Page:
Lobbying–it’s not just for real estate tycoons and globe-crushing corporations. While this year’s report on who spent what lobbying New York City government is dominated by big-bucks real estate interests and insurance companies, the records show that nonprofits ante up the cash as well.

The Legal Aid Society, for example, shelled out more than $60,000 to lobby the city last year–more than twice as much as the landlord-loving Rent Stabilization Association admitted spending. The Coalition for the Homeless spent $50,393. Even pipsqueaks must pay the piper: Citizens Committee for Children spent $24,000, and the budget watchdog City Project spent $3,500.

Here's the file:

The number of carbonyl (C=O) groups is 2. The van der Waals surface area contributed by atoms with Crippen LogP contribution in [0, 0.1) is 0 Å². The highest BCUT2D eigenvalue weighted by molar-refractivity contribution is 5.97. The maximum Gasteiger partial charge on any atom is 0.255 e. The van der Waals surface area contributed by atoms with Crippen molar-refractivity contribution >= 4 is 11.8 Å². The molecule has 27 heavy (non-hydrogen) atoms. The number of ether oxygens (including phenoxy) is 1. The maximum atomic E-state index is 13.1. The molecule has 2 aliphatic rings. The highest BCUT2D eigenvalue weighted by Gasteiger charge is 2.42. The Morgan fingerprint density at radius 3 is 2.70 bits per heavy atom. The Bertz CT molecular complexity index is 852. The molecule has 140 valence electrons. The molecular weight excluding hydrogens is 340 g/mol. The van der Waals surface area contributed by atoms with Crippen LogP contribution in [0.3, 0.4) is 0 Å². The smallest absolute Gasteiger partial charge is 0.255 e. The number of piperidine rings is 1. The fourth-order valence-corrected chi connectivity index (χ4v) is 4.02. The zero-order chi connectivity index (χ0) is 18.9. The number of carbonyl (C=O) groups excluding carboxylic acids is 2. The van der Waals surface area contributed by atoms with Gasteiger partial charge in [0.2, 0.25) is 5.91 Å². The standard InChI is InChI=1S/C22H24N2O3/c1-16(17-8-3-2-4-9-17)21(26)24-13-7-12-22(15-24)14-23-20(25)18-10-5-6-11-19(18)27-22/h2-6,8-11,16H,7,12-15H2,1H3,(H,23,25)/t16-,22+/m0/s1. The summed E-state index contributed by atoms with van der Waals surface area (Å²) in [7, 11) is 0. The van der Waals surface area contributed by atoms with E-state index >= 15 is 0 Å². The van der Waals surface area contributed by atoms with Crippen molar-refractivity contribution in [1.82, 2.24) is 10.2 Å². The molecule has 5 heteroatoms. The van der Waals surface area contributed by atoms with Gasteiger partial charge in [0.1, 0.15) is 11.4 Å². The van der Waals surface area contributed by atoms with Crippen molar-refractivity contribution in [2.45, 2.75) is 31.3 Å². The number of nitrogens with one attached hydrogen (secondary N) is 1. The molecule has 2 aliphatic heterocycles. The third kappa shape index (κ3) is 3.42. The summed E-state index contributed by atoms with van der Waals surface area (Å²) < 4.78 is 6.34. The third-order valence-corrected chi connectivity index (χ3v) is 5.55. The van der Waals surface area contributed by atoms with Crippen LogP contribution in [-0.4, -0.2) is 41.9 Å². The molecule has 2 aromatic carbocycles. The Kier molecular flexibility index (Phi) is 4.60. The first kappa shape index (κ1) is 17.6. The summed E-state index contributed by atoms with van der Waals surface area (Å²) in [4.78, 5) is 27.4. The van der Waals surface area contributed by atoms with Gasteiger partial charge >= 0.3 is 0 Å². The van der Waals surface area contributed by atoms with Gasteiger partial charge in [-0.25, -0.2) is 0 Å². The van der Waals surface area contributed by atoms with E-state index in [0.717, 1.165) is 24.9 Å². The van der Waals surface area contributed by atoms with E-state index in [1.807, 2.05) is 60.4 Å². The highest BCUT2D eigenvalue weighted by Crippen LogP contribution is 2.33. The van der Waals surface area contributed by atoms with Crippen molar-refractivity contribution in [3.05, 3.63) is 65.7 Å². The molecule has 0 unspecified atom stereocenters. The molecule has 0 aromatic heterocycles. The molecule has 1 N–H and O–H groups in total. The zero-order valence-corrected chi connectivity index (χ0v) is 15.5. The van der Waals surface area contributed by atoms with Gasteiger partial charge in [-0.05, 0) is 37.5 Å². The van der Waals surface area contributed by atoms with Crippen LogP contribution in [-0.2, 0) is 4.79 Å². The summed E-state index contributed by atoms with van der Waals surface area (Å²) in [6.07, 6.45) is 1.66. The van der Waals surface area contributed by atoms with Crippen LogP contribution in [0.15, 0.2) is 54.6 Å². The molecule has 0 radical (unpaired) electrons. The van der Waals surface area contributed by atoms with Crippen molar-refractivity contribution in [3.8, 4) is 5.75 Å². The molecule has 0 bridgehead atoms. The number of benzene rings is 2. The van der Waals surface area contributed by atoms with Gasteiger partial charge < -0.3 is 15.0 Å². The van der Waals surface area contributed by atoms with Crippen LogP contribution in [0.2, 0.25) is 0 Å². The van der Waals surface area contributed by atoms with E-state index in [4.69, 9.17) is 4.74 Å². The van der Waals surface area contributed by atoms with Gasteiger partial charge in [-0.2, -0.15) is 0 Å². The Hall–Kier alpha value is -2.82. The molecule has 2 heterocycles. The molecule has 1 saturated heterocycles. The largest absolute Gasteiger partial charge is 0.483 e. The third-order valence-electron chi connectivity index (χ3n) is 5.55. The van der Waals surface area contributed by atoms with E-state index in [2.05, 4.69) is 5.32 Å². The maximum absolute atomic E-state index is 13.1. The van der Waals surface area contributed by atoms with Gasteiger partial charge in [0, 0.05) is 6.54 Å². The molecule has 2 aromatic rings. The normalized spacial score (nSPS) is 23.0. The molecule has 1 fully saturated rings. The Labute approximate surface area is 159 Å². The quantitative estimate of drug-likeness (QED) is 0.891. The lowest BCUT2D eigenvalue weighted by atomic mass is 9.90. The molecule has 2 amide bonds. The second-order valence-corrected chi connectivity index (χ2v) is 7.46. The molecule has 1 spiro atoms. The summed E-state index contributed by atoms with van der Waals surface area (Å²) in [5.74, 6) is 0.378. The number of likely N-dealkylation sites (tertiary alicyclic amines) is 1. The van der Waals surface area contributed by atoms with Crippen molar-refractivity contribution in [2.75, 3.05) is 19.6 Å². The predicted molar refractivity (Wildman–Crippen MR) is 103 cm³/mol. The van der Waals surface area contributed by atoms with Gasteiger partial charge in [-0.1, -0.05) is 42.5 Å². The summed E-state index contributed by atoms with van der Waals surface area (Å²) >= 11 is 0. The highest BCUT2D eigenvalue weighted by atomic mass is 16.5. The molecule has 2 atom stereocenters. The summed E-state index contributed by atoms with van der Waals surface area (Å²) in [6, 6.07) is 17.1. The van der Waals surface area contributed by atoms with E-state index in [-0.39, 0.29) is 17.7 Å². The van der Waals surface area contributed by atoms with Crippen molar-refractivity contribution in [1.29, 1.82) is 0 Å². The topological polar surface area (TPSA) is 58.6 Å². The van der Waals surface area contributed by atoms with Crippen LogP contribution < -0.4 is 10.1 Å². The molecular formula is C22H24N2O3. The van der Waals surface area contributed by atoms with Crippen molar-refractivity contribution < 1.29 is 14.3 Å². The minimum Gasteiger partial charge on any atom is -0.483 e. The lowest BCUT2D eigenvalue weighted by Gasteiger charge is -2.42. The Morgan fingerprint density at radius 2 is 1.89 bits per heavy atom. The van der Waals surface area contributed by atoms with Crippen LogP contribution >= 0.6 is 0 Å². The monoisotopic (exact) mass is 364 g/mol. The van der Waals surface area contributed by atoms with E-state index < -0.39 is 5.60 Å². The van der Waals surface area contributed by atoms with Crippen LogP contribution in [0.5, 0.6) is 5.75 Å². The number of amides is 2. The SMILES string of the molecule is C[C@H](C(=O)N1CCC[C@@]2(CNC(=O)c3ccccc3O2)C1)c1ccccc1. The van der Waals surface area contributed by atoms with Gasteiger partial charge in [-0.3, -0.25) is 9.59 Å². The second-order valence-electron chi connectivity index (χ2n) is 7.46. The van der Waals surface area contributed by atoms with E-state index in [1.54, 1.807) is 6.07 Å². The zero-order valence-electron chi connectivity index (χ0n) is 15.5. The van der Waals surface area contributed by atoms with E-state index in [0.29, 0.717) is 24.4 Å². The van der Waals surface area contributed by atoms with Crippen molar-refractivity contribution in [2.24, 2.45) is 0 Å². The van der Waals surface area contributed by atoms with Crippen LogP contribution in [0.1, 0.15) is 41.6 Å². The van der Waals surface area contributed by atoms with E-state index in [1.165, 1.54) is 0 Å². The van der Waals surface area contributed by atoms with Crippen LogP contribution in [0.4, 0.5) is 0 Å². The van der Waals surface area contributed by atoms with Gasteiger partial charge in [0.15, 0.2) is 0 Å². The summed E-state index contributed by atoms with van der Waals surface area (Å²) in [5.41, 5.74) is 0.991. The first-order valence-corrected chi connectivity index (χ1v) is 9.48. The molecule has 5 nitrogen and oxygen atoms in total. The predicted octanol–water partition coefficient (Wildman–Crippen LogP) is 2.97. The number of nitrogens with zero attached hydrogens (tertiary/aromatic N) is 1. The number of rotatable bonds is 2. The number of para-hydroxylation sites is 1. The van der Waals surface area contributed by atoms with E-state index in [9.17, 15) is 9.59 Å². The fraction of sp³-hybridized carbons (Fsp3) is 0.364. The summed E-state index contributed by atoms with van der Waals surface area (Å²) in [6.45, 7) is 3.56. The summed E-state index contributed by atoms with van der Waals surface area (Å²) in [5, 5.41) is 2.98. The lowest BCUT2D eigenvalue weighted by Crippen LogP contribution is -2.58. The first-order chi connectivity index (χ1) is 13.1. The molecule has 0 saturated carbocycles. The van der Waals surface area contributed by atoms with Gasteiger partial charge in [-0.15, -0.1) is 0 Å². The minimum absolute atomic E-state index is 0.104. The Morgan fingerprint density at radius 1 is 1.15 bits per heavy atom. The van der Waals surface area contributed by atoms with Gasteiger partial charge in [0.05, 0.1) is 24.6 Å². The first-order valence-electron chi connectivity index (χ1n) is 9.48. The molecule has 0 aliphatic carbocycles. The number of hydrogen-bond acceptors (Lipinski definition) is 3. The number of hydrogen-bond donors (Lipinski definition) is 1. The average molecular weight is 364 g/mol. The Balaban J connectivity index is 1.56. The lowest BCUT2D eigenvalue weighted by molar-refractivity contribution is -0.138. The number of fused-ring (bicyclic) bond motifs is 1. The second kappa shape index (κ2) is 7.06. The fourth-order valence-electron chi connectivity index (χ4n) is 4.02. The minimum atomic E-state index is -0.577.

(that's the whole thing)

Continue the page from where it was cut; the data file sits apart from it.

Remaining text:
The cash figures don’t necessarily reflect actual lobbying pull, points out Neal Rosenstein from the New York Public Interest Research Group, which produces an annual analysis of city lobbying. Good-government groups tend to be more honest when they report lobbying expenses. For example: NYPIRG’s lobbying outlay last year was $5,634.